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October 6th - the bombing of Cubana remembered
by Karen Wald

Today, October 6, was the 23rd anniversary of the terrorist bombing of the Cubana airlines flight as it left Barbados in 1976. The plane had taken off from Caracas, Venezuela with 73 people aboard. All died. Of those, 19 were members of the junior fencing team (mostly 18, 19 and 20 year olds) who had just won all the gold medals at a fencing competition in Caracas.

The sports news paid special attention to this date, and showed the thousands of people --especially athletes and student athletes -- who took part in a pilgrimage to the cemetery, as they do every year, to place wreaths of flowers on the collective tomb for those who have died in the course of the Revolution. Former teammates and instructors talked about the young athletes who died in that horrendous counterrevolutionary explosion aboard the airliner, and the TV camera scanned pictures of these young men and women -- most of whom were black.

Many others died on that flight: -- the entire crew (which included the wife of Cuban documentary filmmaker Santiago Alvarez, the director of "NOW!" -- a prize-winning short on the US Civil Rights struggles -- and "79 Springtimes" about Vietnam and Ho Chi Minh, among many others) , visitors from Korea and Guinea. But the greatest emotional impact was, naturally, these young people, just starting life, filled with the joy of just having won gold medals for their team and their country.

It is not lost on Cubans that the masterminds of the airplane bombing, spirited out of Venezuelan prison by bribing jailers and judges, still enjoy the protection of the US government and CIA. Luis Posada Carilles, who walked out of the prison and "disappeared", later surfaced as a CIA asset in El Salvador helping run the guns-for-cocaine flights for the Nicaraguan Contras. (He more recently turned up taking credit for the ordering the bombings of a number of Cuban hotels and restaurants that left one Italian-Canadian visitor dead, others scarred and mutilated, and many more traumatized.)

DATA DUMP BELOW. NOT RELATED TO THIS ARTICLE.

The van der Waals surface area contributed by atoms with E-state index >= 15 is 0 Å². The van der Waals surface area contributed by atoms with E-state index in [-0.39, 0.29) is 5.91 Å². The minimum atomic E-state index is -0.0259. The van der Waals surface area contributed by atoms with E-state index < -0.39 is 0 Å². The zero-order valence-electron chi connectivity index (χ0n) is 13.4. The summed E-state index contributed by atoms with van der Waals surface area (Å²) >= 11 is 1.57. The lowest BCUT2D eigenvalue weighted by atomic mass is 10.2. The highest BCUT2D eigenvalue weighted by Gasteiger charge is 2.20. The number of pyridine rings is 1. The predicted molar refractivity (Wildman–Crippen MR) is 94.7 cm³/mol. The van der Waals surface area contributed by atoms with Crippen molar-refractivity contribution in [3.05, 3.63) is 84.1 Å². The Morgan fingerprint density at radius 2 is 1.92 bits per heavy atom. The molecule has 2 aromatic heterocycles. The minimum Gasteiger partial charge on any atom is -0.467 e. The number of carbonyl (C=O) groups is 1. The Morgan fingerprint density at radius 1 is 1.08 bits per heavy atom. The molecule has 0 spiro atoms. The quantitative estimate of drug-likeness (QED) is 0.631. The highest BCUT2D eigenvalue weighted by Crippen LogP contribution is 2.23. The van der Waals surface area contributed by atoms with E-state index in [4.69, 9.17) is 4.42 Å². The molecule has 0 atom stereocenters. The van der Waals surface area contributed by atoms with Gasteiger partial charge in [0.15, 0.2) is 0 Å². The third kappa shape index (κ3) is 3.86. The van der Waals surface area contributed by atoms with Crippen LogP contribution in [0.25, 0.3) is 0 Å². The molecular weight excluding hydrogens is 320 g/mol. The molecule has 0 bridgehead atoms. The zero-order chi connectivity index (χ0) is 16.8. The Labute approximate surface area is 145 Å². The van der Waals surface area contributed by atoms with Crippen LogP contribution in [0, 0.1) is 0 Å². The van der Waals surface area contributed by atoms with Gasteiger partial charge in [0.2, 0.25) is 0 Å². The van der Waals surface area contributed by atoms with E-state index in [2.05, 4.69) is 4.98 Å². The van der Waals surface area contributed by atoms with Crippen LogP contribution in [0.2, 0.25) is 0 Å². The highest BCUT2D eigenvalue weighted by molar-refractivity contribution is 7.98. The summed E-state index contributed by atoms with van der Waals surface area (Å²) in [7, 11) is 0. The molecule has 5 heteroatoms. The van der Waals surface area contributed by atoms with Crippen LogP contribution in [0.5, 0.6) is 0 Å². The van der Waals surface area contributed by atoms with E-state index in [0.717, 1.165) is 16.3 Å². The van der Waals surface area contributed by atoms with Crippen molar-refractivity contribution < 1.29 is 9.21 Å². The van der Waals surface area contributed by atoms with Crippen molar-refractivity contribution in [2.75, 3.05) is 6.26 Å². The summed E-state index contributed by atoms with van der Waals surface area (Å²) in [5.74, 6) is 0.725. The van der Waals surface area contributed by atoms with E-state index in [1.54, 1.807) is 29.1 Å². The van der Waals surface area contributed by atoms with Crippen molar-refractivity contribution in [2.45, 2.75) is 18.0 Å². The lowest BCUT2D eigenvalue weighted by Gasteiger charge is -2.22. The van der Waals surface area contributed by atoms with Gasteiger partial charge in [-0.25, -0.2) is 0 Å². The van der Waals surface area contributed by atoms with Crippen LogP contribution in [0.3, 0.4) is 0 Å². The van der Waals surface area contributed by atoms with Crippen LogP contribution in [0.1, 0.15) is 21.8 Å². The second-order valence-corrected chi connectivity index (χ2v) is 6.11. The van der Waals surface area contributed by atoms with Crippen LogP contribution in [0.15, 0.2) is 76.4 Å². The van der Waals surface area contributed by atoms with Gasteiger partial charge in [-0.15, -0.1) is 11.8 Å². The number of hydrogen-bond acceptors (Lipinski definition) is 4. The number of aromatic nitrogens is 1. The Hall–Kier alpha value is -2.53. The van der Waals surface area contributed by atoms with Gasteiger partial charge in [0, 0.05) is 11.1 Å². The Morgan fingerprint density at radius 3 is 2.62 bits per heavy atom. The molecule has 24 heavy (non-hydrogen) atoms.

The other, Orlando Bosch, freely walks the streets of Miami, after a judge was persuaded to turn down the Immigration Department's request to deport him as a proven and repeated terrorist. Bosch was allowed to remain free under a form of house arrest in which he was "forbidden" from engaging in his previous violent activities and ordered to wear a monitoring device -- measures which he publicly ridiculed.

For Cubans on the island it is not surprising that Bosch would be welcomed as a hero in Miami, where those same rightwing ex-patriots recently convinced another judge to award over 80 million dollars to the families of Cuban-American pilots who repeatedly made provocative, taunting flights over Cuban airspace until two of their planes (Cessnas formerly used in Vietnam and the Contra war) were shot down. The US' double standard as far as terrorism is concerned is well-known to the Cuban revolutionaries: the first "exiles" welcomed with open arms in Miami were the most savage torturers and murderers of Batista's army, Rural Guard and police forces.

But October 6 is always a day marked with sadness for the young civilian victims of the terrorist actions against the revolution, and a new resolve to honor their memories by keeping the revolution alive.
--

Karen Lee Wald
3ra A #15205 e/ 152 y 154 Nautico, Playa Habana, Cuba
Tel. (537) 218072
kwald@infomed.sld.cu

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